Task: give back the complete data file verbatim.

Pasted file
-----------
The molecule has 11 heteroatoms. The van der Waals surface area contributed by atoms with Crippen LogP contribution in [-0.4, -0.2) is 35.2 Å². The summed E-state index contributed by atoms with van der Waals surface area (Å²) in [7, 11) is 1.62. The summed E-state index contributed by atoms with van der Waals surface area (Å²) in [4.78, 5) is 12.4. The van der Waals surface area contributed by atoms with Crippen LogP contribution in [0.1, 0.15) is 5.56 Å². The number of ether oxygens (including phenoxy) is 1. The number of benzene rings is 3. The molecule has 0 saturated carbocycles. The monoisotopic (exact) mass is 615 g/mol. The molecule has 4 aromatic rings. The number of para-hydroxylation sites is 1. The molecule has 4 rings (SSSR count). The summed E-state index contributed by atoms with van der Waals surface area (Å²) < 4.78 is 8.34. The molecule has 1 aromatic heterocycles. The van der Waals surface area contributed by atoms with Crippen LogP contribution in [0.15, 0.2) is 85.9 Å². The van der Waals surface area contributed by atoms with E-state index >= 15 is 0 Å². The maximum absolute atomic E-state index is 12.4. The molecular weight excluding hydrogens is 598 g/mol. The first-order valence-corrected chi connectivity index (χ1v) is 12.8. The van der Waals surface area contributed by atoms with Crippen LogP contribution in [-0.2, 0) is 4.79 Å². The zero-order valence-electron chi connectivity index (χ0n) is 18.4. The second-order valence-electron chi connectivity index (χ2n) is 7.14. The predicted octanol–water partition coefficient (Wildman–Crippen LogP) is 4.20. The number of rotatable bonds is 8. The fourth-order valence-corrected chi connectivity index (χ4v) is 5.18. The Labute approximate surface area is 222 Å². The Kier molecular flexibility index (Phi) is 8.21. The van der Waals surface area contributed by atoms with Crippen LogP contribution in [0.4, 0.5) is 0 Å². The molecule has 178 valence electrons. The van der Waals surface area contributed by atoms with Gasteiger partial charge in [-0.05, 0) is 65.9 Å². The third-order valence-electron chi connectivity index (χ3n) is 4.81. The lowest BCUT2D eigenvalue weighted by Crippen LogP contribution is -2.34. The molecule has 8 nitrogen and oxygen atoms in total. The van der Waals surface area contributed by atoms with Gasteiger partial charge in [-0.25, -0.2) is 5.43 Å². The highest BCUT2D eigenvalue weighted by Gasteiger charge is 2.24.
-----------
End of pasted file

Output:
The molecule has 11 heteroatoms. The van der Waals surface area contributed by atoms with Crippen LogP contribution in [-0.4, -0.2) is 35.2 Å². The summed E-state index contributed by atoms with van der Waals surface area (Å²) in [7, 11) is 1.62. The summed E-state index contributed by atoms with van der Waals surface area (Å²) in [4.78, 5) is 12.4. The van der Waals surface area contributed by atoms with Crippen LogP contribution in [0.1, 0.15) is 5.56 Å². The number of ether oxygens (including phenoxy) is 1. The number of benzene rings is 3. The molecule has 0 saturated carbocycles. The monoisotopic (exact) mass is 615 g/mol. The molecule has 4 aromatic rings. The number of para-hydroxylation sites is 1. The molecule has 4 rings (SSSR count). The summed E-state index contributed by atoms with van der Waals surface area (Å²) < 4.78 is 8.34. The molecule has 1 aromatic heterocycles. The van der Waals surface area contributed by atoms with Crippen LogP contribution in [0.15, 0.2) is 85.9 Å². The van der Waals surface area contributed by atoms with E-state index >= 15 is 0 Å². The maximum absolute atomic E-state index is 12.4. The molecular weight excluding hydrogens is 598 g/mol. The first-order valence-corrected chi connectivity index (χ1v) is 12.8. The van der Waals surface area contributed by atoms with Crippen LogP contribution in [-0.2, 0) is 4.79 Å². The zero-order valence-electron chi connectivity index (χ0n) is 18.4. The second-order valence-electron chi connectivity index (χ2n) is 7.14. The predicted octanol–water partition coefficient (Wildman–Crippen LogP) is 4.20. The number of rotatable bonds is 8. The fourth-order valence-corrected chi connectivity index (χ4v) is 5.18. The Labute approximate surface area is 222 Å². The Kier molecular flexibility index (Phi) is 8.21. The van der Waals surface area contributed by atoms with Crippen LogP contribution in [0.4, 0.5) is 0 Å². The molecule has 178 valence electrons. The van der Waals surface area contributed by atoms with Gasteiger partial charge in [-0.05, 0) is 65.9 Å². The third-order valence-electron chi connectivity index (χ3n) is 4.81. The lowest BCUT2D eigenvalue weighted by Crippen LogP contribution is -2.34. The molecule has 8 nitrogen and oxygen atoms in total. The van der Waals surface area contributed by atoms with Gasteiger partial charge in [-0.25, -0.2) is 5.43 Å². The highest BCUT2D eigenvalue weighted by Gasteiger charge is 2.24.